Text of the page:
photo by Gage Skidmore
Marco Rubio might ride a wave of Republican voting to an easy win.
In an extraordinary sign of trouble for Democrats in Florida ahead of Election Day, the number of registered Republicans voting in Miami-Dade County surpassed Democrats on Wednesday – one day after President Joe Biden visited the area on a campaign swing.
The most populous county in Florida, Miami-Dade – with more than 1.5 million registered voters – has been a Democratic stronghold along the state’s Gold Coast with largely blue Broward and Palm Beach counties for a generation. They had provided a bulwark of reliably Democratic votes against less-populated Republican counties across Florida, including most of the Panhandle and southwest coast.
Less than one week before the election, Miami-Dade was looking more red than blue.
“This is not what we expected,” said Christine Alexandria Olivio, the Democratic House candidate in Florida’s 26th Congressional District in South Florida. “This is worse than what we expected. We're getting our butts kicked right now.” She was running against Republican Rep. Mario Díaz-Balart, the longest-serving member of Congress in Florida.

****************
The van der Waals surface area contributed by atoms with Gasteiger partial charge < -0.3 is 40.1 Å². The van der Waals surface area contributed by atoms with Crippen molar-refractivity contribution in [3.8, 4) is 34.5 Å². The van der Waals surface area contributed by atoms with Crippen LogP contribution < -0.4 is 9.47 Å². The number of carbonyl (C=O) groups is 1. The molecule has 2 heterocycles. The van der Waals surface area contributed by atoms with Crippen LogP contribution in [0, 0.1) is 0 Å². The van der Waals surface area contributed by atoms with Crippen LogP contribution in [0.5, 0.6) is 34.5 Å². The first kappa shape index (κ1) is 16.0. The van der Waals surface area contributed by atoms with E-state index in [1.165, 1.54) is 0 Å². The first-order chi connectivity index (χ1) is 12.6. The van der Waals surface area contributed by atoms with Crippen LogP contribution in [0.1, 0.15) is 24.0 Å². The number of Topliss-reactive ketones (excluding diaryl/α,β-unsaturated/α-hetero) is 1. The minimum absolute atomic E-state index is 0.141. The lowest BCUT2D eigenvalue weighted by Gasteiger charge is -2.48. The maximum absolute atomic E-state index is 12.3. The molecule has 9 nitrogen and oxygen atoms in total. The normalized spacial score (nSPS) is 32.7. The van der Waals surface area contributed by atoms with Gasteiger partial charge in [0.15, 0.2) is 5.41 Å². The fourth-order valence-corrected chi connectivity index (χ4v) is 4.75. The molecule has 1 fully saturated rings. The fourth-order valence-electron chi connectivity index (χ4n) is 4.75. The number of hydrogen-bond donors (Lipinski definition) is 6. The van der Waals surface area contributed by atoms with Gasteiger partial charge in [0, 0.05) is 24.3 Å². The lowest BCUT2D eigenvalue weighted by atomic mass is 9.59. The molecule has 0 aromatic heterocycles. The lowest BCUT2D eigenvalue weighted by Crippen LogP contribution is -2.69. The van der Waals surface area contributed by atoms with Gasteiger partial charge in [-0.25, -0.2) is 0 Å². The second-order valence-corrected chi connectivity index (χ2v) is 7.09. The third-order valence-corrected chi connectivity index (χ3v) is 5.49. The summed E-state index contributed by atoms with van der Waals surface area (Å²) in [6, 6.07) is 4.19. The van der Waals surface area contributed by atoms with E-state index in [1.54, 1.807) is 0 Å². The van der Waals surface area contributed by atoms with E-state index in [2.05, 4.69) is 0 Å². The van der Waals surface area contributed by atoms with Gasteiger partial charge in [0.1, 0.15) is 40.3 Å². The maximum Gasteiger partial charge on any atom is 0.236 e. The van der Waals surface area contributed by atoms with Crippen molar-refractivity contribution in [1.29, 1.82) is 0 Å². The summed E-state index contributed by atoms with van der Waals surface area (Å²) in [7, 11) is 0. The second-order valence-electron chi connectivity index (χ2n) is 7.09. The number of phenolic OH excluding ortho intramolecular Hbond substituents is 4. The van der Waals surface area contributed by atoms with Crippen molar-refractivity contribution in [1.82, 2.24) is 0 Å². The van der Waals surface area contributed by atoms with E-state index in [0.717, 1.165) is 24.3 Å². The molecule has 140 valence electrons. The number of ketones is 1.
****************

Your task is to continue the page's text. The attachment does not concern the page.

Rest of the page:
Registered Democrats still outnumbered Republicans in Miami-Dade, but the latest figures indicated Democrats – at least so far – were voting in far fewer numbers than their GOP counterparts.
Fresh Take Florida
Figures from the Miami-Dade Supervisor of Elections showing that, for the first time in the 2022 election, Republicans voting in Miami-Dade County surpassed Democrats on Nov. 2, 2022 – one day after President Joe Biden visited the area on a campaign swing.
The swing toward higher Republican turnout in the county – with just one week before the election – was widely interpreted as a sign of support among the area’s Hispanic voters for incumbent Republican Gov. Ron DeSantis – and a lack of enthusiasm for his Democratic challenger, Rep. Charlie Crist. The county is nearly 72% Hispanic.